Cate Luzio spent two decades as a corporate banker—in 2018, she pivoted. With the goal of supporting women in their career journeys, Cate founded Luminary, a NYC-based professional education and networking platform. Emily chats with Cate about her experience self-funding Luminary and how the community-centered business weathered the pandemic. Then, Luminary member and fellowship winner Gwen Beloti speaks to the close-knit community’s benefits. Listen in to learn how you can expand your business and network.
Other resources featuring Cate:
EMILY: I’m Emily Washcovick, Yelp’s Small Business Expert. Typically, I share a story featuring conversations with a business owner as well as someone who wrote them a Yelp review. This week, we’re doing things a little differently. We’re featuring Luminary, a global networking and professional development community for women—I spoke with Luminary’s founder, Cate Luzio, and one of Luminary’s members, small business owner Gwen Beloti, about what makes the community special. Gwen created and now runs her own brand, Gwen Beloti Jewelry. There are lots of membership-based professional communities and even more coworking spaces out there, so let’s find out why Gwen chose Luminary, and how the company has grown to more than 3,000 members and 60 corporate partners. Here’s the episode!
This entire community started as a self-funded venture by former finance executive Cate Luzio in late 2018. Her mission was, and remains, to uplift women across sectors to support and propel them to the next phase of their careers.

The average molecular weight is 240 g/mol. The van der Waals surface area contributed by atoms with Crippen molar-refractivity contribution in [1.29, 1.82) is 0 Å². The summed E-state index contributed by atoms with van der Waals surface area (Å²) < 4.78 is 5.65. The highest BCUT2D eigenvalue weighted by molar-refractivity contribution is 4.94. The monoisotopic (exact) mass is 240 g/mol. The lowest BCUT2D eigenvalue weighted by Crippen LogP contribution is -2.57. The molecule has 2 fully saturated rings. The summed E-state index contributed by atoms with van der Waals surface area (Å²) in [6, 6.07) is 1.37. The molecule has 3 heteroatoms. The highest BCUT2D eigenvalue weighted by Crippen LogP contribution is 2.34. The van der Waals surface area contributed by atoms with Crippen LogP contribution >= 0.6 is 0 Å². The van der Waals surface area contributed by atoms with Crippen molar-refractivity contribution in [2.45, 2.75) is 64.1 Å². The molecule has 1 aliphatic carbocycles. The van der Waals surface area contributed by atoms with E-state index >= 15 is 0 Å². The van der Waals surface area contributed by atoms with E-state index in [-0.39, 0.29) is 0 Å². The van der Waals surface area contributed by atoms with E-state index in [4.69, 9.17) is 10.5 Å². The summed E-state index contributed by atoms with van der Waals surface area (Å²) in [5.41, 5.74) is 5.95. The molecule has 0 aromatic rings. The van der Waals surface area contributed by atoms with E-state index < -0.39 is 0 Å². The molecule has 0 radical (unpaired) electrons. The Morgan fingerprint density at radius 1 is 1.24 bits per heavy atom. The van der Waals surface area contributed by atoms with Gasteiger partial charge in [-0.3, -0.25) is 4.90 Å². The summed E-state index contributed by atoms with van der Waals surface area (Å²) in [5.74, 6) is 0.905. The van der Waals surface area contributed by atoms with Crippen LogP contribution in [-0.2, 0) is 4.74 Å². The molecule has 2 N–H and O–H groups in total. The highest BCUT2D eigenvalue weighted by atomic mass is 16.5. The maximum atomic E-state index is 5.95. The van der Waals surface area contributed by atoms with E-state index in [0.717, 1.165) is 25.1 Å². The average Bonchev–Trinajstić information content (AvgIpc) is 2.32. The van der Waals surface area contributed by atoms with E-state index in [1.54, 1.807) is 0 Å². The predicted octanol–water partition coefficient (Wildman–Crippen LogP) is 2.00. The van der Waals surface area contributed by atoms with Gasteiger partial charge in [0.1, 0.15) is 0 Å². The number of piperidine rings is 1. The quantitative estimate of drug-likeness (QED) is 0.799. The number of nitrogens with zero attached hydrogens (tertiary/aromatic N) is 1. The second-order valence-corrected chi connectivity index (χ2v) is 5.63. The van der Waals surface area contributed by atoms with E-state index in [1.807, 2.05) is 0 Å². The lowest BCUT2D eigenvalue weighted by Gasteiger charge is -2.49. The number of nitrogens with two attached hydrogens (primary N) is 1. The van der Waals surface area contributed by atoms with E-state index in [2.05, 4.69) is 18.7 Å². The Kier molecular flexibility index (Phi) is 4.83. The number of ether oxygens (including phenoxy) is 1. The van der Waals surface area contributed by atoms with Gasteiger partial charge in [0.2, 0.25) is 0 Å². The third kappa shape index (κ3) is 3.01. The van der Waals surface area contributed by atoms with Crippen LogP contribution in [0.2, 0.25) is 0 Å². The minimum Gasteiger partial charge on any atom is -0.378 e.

CATE: I was a banker for almost 20 years, and one of the things that I noticed was every company that I worked for – and certainly lots of my clients – all had women’s groups. And those are very necessary, but coming together as women, if you’re doing it only in that isolated kind of only my company, or it’s only a certain group.
I really wanted to take this unique approach about bringing all kinds of women, as well as men, together. Where it didn’t matter what kind of journey you were on, it didn’t matter if you were a banker or it didn’t matter if you were in marketing. It didn’t matter if you were in transition or starting a company or building a company.
What mattered was bringing convening women and male allies together. But through the lens of content and community and connection. And so for me, this is back in 2018, it was, I live in New York. I wanna create something where people are actually coming together, whether that was for an event or to participate in a workshop.
To take a meeting with a coworker or to sit down and talk with an investor or a customer or have a popup. That was the inspiration behind the space and the physicality of that. And so when we launched, we started with 15,000 square feet in the middle of New York City in the Nomad neighborhood. All, all around bringing people together through that lens, again, of content, community, and connection.